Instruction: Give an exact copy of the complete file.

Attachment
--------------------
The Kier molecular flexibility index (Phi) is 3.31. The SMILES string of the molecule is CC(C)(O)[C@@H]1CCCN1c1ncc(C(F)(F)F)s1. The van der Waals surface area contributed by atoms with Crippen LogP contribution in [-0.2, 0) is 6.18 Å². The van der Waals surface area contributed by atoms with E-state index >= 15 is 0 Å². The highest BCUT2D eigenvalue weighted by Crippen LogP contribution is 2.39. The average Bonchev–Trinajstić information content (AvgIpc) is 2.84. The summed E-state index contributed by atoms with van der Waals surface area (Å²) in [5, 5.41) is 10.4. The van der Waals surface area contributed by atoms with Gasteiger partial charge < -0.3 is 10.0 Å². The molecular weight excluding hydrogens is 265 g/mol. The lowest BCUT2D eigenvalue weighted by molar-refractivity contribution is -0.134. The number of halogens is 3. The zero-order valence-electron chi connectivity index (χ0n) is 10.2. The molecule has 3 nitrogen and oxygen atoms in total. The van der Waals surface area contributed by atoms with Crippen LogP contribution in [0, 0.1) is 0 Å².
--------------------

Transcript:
The Kier molecular flexibility index (Phi) is 3.31. The SMILES string of the molecule is CC(C)(O)[C@@H]1CCCN1c1ncc(C(F)(F)F)s1. The van der Waals surface area contributed by atoms with Crippen LogP contribution in [-0.2, 0) is 6.18 Å². The van der Waals surface area contributed by atoms with E-state index >= 15 is 0 Å². The highest BCUT2D eigenvalue weighted by Crippen LogP contribution is 2.39. The average Bonchev–Trinajstić information content (AvgIpc) is 2.84. The summed E-state index contributed by atoms with van der Waals surface area (Å²) in [5, 5.41) is 10.4. The van der Waals surface area contributed by atoms with Gasteiger partial charge < -0.3 is 10.0 Å². The molecular weight excluding hydrogens is 265 g/mol. The lowest BCUT2D eigenvalue weighted by molar-refractivity contribution is -0.134. The number of halogens is 3. The zero-order valence-electron chi connectivity index (χ0n) is 10.2. The molecule has 3 nitrogen and oxygen atoms in total. The van der Waals surface area contributed by atoms with Crippen LogP contribution in [0, 0.1) is 0 Å².